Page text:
Feb 11, 2009

Miles Berry

Given the increasing interest in Twitter amongst educators, and indeed the general population, it’s hardly surprising that a number of teachers are starting to explore ways of using this in class, with ideas including collaborative storytelling, gathering feedback, home-school links, e-penpals and word games (see, eg Tom Barrett’s colaborative presentation). The sort of personal learning network which we see people developing through Twitter in their professional lives is certainly something which many students would undoubtedbly benefit from, although, as with much social networking technology, there are challenges here for purposing micro-blogging towards educational rather than social ends, as well as the obvious e-safety issues associated with children’s participation in the open web. is an open source, web-server{.glossary-term} based implementation of a micro-blogging platform. It offers one possibility for experimenting with, and, I’d hope, making the most of the opportunities which microblogging opens up, in way which it is relatively easy for schools or local authorites to monitor and control. By using open standards{.glossary-term}, such as RSS and XMPP, allows a degree of integration with other open source platforms like Moodle{.glossary-term}, Elgg{.glossary-term}, Drupal{.glossary-term} and Jabber ‘out of the box’, and through its support of Twitter’s API also allows users to access it through a large number of supported Twitter clients. Hosting it on a school’s webserver would further facilitate single sign on with Moodle et al, well with a little technical php{.glossary-term}/sql work for the time being.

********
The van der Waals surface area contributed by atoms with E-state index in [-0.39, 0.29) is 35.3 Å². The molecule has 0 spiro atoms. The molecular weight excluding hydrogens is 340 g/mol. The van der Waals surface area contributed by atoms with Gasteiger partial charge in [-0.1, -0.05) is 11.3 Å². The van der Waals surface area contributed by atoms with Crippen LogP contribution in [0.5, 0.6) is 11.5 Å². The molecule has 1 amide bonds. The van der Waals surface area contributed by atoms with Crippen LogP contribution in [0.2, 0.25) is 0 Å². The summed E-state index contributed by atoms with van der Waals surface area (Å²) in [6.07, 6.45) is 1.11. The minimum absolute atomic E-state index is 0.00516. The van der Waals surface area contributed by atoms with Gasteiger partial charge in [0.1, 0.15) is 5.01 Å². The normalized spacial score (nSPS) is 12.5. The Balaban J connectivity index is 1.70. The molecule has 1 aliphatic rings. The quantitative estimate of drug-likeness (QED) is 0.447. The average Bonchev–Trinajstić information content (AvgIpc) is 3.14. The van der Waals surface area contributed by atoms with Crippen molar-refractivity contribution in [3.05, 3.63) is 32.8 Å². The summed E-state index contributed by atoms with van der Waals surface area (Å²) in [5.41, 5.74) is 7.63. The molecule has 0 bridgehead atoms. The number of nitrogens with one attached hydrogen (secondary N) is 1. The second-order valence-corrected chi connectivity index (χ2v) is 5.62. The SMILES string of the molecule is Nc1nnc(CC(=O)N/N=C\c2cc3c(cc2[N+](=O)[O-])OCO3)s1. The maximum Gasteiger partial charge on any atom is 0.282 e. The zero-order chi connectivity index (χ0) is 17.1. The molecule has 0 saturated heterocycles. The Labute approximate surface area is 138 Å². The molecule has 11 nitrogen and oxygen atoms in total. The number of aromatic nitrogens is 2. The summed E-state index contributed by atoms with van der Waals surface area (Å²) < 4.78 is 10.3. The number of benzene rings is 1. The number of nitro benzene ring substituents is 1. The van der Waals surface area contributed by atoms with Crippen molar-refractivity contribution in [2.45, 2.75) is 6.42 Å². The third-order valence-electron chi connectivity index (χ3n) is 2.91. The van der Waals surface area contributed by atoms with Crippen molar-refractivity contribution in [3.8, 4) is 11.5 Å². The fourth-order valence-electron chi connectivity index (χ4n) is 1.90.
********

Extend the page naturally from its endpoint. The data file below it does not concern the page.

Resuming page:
You can try out from a user’s perspective at , or download the latest version to install on a webserver of your own from